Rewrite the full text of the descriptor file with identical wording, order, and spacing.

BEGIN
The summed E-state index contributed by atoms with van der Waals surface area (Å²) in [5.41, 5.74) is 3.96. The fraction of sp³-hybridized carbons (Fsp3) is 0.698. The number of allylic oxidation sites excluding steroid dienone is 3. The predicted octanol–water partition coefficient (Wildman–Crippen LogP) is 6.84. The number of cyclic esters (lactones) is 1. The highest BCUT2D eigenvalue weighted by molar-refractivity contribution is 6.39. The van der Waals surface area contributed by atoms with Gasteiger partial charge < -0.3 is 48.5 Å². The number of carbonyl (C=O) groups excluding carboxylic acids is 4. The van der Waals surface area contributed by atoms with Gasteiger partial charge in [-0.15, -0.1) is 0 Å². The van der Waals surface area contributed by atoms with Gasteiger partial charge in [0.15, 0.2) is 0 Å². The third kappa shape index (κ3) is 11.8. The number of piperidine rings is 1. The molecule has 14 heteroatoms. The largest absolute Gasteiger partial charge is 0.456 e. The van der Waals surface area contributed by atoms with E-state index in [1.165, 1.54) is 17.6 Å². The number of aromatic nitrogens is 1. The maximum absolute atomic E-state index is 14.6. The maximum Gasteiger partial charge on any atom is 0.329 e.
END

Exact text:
The summed E-state index contributed by atoms with van der Waals surface area (Å²) in [5.41, 5.74) is 3.96. The fraction of sp³-hybridized carbons (Fsp3) is 0.698. The number of allylic oxidation sites excluding steroid dienone is 3. The predicted octanol–water partition coefficient (Wildman–Crippen LogP) is 6.84. The number of cyclic esters (lactones) is 1. The highest BCUT2D eigenvalue weighted by molar-refractivity contribution is 6.39. The van der Waals surface area contributed by atoms with Gasteiger partial charge < -0.3 is 48.5 Å². The number of carbonyl (C=O) groups excluding carboxylic acids is 4. The van der Waals surface area contributed by atoms with Gasteiger partial charge in [-0.15, -0.1) is 0 Å². The van der Waals surface area contributed by atoms with Gasteiger partial charge in [0.15, 0.2) is 0 Å². The third kappa shape index (κ3) is 11.8. The number of piperidine rings is 1. The molecule has 14 heteroatoms. The largest absolute Gasteiger partial charge is 0.456 e. The van der Waals surface area contributed by atoms with E-state index in [1.165, 1.54) is 17.6 Å². The number of aromatic nitrogens is 1. The maximum absolute atomic E-state index is 14.6. The maximum Gasteiger partial charge on any atom is 0.329 e.